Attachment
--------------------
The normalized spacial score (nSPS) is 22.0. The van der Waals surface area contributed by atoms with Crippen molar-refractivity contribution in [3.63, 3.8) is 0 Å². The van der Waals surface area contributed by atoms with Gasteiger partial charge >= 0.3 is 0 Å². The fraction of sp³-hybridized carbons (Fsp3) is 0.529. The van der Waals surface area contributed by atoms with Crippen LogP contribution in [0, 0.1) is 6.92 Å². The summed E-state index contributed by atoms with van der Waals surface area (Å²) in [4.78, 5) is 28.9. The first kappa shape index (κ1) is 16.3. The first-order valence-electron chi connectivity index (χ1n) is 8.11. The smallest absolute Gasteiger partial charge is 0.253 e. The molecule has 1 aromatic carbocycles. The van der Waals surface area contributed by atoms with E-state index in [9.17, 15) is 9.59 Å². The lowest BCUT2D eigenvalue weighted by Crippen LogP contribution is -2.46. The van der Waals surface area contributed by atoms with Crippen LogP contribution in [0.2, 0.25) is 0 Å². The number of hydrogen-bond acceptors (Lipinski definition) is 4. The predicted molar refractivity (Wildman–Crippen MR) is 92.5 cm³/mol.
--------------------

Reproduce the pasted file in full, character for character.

The normalized spacial score (nSPS) is 22.0. The van der Waals surface area contributed by atoms with Crippen molar-refractivity contribution in [3.63, 3.8) is 0 Å². The van der Waals surface area contributed by atoms with Gasteiger partial charge >= 0.3 is 0 Å². The fraction of sp³-hybridized carbons (Fsp3) is 0.529. The van der Waals surface area contributed by atoms with Crippen LogP contribution in [0, 0.1) is 6.92 Å². The summed E-state index contributed by atoms with van der Waals surface area (Å²) in [4.78, 5) is 28.9. The first kappa shape index (κ1) is 16.3. The first-order valence-electron chi connectivity index (χ1n) is 8.11. The smallest absolute Gasteiger partial charge is 0.253 e. The molecule has 1 aromatic carbocycles. The van der Waals surface area contributed by atoms with E-state index in [9.17, 15) is 9.59 Å². The lowest BCUT2D eigenvalue weighted by Crippen LogP contribution is -2.46. The van der Waals surface area contributed by atoms with Crippen LogP contribution in [0.2, 0.25) is 0 Å². The number of hydrogen-bond acceptors (Lipinski definition) is 4. The predicted molar refractivity (Wildman–Crippen MR) is 92.5 cm³/mol.